Diamond Mine, a collaboration between Fife singer-songwriter King Creosote and producer/Eno collaborator extraordinaire Jon Hopkins, describes itself as ‘a romanticised version of a life lived in a Scottish coastal village’. Does that mean we should expect the audio version of a Lynne Ramsay movie then, all grit and some bloke shuffling off the mortal plane, only for Samantha Morton to steal his manuscript and sell it as her own? Fortunately, this is a set of songs that transcends the clichés of concept albums, folk, electronica and being Scottish in one fell swoop.
Opener ‘First Watch’ is an atmosphere-setting piece rather than an actual song, the music sneaking in almost unnoticed while a woman serves customers. It’s the kind of woman who makes a point of appearing upbeat while her voice betrays a lifetime of disappointments. Not sarcastic, not bitter, just reconciled to knowing what the rest of her life holds. The LP is defined by that tone of voice - the one we’ve all heard at some point, all used ourselves at others, and never with any clue on how to make it better.
The first line of ‘John Taylor’s Month Away’, "I love to look out at the sea", reflects the album’s nature of constantly looking outwards from the inside, wondering what lies beyond the water and if it’s even worth dreaming about. With King Creosote positioning himself as the titular Taylor, comparing himself with the sailors who live at sea, the remark "A month on land/And then they’ll surely dream/Of girls they can afford/But cannot have" gives rise to the central viewpoint of the album's characters: that big dreams are all well and good, but they don’t pay the bills. In other words, the argument we’ve all had with ourselves at one time or another.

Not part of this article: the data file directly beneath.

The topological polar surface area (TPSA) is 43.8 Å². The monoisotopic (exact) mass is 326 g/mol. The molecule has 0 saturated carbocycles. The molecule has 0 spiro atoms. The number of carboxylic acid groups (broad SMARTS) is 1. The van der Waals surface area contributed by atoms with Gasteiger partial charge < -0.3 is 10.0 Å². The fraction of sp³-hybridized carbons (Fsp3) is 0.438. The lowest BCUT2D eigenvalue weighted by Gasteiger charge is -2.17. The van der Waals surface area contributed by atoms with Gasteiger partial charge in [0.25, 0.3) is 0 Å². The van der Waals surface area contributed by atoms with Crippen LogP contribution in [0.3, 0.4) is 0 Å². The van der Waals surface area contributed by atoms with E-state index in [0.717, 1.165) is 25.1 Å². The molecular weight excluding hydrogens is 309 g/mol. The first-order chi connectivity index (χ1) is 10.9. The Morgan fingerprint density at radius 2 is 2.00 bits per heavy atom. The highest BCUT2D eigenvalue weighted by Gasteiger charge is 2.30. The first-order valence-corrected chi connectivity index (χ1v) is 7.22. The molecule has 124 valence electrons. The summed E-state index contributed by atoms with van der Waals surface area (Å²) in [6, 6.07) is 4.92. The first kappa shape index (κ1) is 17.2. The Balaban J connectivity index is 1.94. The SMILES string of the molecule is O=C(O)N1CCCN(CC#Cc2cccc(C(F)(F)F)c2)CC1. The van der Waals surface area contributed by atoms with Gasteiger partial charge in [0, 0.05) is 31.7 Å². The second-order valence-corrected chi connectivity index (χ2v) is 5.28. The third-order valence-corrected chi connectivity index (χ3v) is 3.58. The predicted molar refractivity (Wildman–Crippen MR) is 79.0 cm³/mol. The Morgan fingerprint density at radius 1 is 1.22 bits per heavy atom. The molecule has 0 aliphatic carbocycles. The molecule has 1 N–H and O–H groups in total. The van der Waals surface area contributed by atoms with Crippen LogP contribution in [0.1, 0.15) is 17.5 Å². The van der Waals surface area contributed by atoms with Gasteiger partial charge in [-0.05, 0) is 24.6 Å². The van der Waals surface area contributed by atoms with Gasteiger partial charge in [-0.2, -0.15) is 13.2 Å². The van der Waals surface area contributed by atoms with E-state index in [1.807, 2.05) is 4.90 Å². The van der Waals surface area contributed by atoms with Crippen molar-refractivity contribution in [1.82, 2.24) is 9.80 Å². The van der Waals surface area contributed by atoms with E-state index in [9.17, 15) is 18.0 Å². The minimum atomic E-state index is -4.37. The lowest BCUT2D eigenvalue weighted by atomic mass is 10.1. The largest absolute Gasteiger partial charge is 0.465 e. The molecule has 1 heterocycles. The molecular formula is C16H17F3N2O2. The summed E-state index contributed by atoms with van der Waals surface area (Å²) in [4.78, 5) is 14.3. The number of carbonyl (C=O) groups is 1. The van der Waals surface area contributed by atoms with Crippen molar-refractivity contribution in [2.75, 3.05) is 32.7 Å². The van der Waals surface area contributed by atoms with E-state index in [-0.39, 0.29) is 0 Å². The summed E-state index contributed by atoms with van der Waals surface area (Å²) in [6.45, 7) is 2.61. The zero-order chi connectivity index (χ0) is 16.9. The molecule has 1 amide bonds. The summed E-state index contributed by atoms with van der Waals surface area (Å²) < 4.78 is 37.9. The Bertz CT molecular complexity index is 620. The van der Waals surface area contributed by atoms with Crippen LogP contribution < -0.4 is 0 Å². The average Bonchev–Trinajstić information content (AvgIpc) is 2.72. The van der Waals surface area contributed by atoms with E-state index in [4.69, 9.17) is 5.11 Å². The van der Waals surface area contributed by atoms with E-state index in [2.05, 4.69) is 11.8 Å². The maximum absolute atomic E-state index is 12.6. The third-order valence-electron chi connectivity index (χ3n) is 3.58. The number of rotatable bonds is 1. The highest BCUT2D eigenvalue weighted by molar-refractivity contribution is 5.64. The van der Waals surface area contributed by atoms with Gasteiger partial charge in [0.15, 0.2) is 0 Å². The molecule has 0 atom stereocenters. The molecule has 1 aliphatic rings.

‘Bats In The Attic’, meanwhile, is the most obvious example of an attempt to romanticise everyday life. Focused on the joys of domestic banality that all relationships eventually settle into, the song paints the picture of a long-established couple finding themselves old before their time, stripped of all youthful folly in favour of comfort: “And no doubt it’s white flour in my diet that’s going to be the death of me/Sweet drum roll for those embittered big ideas” – or, where the mundane meets the sublime.
Elsewhere, ‘Running on Fumes’ details the dying days of a relationship defined by fighting, with brutal candour about the small, almost insignificant things left unsaid that bring it all crashing down: “And what do you mean/The hill’s not all that steep/When the gauge reads half a tank/ and yet you run on fumes for a week". And closing track ‘Your Young Voice’, with its repeated refrain of "It’s your young voice/That’s keeping me holding on/To my dull life/To my dull life” serves as a reminder that often, the only thing that keeps us holding on is the love of others and the need to be remembered fondly by them, even after we cease to notice.
Where the songs contained within Diamond Mine would otherwise be a simple set of standard folk songs, they are elevated to the highest level by Hopkins’ accompanying music, never displacing one genre in favour of the other and finding a higher ground for the two to become one. At seven songs, it’s never in danger of outstaying its welcome, and reveals a little bit more of itself at each encounter, just as people do.
It’s the best of folk, all lilting melodies, Celtic vocals and mullings about life as it happens in small towns. It’s also the best of electronica: elevated atmosphere and the introduction of something slightly off-kilter into the mix, highlighting the need to look outwards as much as inwards. The two together make magic: the songs don’t feel like they’ve been crafted, rather that they just floated, fully-formed, into existence. Like the people Diamond Mine talks about, the songs aren’t any one thing: they just are.
8Krystina Nellis's Score